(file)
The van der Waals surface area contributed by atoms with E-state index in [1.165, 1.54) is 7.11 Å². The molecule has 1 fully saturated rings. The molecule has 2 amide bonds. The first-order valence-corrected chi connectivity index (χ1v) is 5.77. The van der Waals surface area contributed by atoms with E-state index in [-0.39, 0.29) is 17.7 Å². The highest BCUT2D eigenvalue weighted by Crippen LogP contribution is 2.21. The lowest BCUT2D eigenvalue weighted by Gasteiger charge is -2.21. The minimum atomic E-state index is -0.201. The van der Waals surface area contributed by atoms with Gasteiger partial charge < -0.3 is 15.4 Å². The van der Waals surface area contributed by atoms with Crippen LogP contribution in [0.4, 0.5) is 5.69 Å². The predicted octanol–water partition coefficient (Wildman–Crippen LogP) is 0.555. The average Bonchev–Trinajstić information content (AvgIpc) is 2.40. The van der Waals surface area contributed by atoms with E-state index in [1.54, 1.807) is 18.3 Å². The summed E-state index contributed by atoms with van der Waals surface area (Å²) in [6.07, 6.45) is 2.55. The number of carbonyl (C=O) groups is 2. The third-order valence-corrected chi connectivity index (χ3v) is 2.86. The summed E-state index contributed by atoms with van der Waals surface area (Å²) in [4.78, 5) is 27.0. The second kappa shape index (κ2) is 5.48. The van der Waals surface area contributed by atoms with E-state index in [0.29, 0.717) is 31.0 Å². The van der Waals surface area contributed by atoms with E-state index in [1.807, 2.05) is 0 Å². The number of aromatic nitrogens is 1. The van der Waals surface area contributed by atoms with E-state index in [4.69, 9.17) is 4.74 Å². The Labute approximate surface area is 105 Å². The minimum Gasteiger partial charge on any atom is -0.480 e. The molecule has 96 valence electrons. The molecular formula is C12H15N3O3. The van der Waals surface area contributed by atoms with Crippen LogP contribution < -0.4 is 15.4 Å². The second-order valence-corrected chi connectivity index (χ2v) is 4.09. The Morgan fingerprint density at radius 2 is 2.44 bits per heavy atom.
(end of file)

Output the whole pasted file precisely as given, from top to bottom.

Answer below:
The van der Waals surface area contributed by atoms with E-state index in [1.165, 1.54) is 7.11 Å². The molecule has 1 fully saturated rings. The molecule has 2 amide bonds. The first-order valence-corrected chi connectivity index (χ1v) is 5.77. The van der Waals surface area contributed by atoms with E-state index in [-0.39, 0.29) is 17.7 Å². The highest BCUT2D eigenvalue weighted by Crippen LogP contribution is 2.21. The lowest BCUT2D eigenvalue weighted by Gasteiger charge is -2.21. The minimum atomic E-state index is -0.201. The van der Waals surface area contributed by atoms with Gasteiger partial charge < -0.3 is 15.4 Å². The van der Waals surface area contributed by atoms with Crippen LogP contribution in [0.4, 0.5) is 5.69 Å². The predicted octanol–water partition coefficient (Wildman–Crippen LogP) is 0.555. The average Bonchev–Trinajstić information content (AvgIpc) is 2.40. The van der Waals surface area contributed by atoms with E-state index in [1.54, 1.807) is 18.3 Å². The summed E-state index contributed by atoms with van der Waals surface area (Å²) in [6.07, 6.45) is 2.55. The number of carbonyl (C=O) groups is 2. The third-order valence-corrected chi connectivity index (χ3v) is 2.86. The summed E-state index contributed by atoms with van der Waals surface area (Å²) in [4.78, 5) is 27.0. The second kappa shape index (κ2) is 5.48. The van der Waals surface area contributed by atoms with E-state index in [0.29, 0.717) is 31.0 Å². The van der Waals surface area contributed by atoms with E-state index in [1.807, 2.05) is 0 Å². The number of aromatic nitrogens is 1. The van der Waals surface area contributed by atoms with E-state index in [4.69, 9.17) is 4.74 Å². The Labute approximate surface area is 105 Å². The minimum Gasteiger partial charge on any atom is -0.480 e. The molecule has 96 valence electrons. The molecular formula is C12H15N3O3. The van der Waals surface area contributed by atoms with Crippen LogP contribution < -0.4 is 15.4 Å². The second-order valence-corrected chi connectivity index (χ2v) is 4.09. The Morgan fingerprint density at radius 2 is 2.44 bits per heavy atom.